Friday, November 2

WHY FEAR IS THE WRONG REACTION

A must-read for all sane Americans. Here's a long excerpt:

I am a Muslim who has renounced Islam. I am an apostate. I have had very unflattering things to say about the Prophet Mohamed (number one no-no of all time in the eyes of radical Islam). If an Islamic theocracy were to take over, I would be the first one strung up.
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Nonetheless, here are three reasons why I am not scared of the Islamofascists:

1. They're not a real threat. These childish neo-cons run around trying to scare everyone into believing these guys are the new Third Reich. Really? Are they about to roll over the Czechoslovakia (or now the Czech Republic and Slovakia)? Is Cleveland next? Should the residents of Boca Raton look for new retirement communities because the Islamofascists are coming?

Don't be ridiculous. This is a made up threat that in no way, shape or form endangers the United States of America. Al Qaeda is a few thousand cave dwellers that have managed to hit us on several occasions through good planning, but it's not like their armies are going to roll into San Diego and occupy us. Iran is a country that is gaining some regional power, but to claim they threaten Europe or America (or even a nuclear-armed Israel) is ludicrous. Which European country do you think Ahmedinejad will take first - Germany or Great Britain?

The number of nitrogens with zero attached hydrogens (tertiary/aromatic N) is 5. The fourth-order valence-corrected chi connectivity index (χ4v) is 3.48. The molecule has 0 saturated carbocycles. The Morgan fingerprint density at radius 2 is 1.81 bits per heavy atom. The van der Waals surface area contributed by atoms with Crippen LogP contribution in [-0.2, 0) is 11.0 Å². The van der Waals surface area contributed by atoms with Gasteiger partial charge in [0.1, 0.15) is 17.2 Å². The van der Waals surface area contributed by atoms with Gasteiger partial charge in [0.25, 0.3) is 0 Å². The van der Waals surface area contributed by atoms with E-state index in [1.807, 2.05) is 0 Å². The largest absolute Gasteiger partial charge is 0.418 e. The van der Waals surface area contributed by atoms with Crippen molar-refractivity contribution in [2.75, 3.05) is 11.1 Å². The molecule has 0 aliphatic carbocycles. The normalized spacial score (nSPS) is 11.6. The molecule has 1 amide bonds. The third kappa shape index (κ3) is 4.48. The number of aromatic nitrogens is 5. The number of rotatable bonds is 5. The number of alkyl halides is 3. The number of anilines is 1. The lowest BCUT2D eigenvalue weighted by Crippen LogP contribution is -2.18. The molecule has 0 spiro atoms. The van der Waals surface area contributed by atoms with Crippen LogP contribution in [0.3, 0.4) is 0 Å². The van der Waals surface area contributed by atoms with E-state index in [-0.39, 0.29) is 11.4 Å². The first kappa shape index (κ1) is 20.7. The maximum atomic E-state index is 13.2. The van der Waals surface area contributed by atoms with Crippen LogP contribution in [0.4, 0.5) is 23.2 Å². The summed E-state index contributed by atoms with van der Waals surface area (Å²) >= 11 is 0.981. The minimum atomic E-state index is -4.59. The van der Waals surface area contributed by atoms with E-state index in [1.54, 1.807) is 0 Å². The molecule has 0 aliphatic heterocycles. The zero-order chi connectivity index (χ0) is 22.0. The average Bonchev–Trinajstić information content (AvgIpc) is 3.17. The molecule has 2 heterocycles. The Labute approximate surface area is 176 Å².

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I don't want Iran taking over anywhere. They literally endanger my well-being. But there is a smart way of dealing with Iran and then there is the Bush way. The Iranian people can be won over by our culture and the lure of liberty and democracy (and more importantly, capitalism). Time is on our side. But if we attack them, we will definitely push them toward nationalism, militarism and fundamentalism. Ironically, we will create more Islamic radicals to fight, not less.

2. Islamofascism does not exist. It's a made up word and made up concept. There are plenty of Islamic radicals and Islamic fundamentalists. In fact, I think the "war on terror" should be renamed the "war on fundamentalism." But these radicals don't believe in fascism. They don't think the state should be merged with corporations. Corporations? Are there a slew of Islamic corporations threatening the world?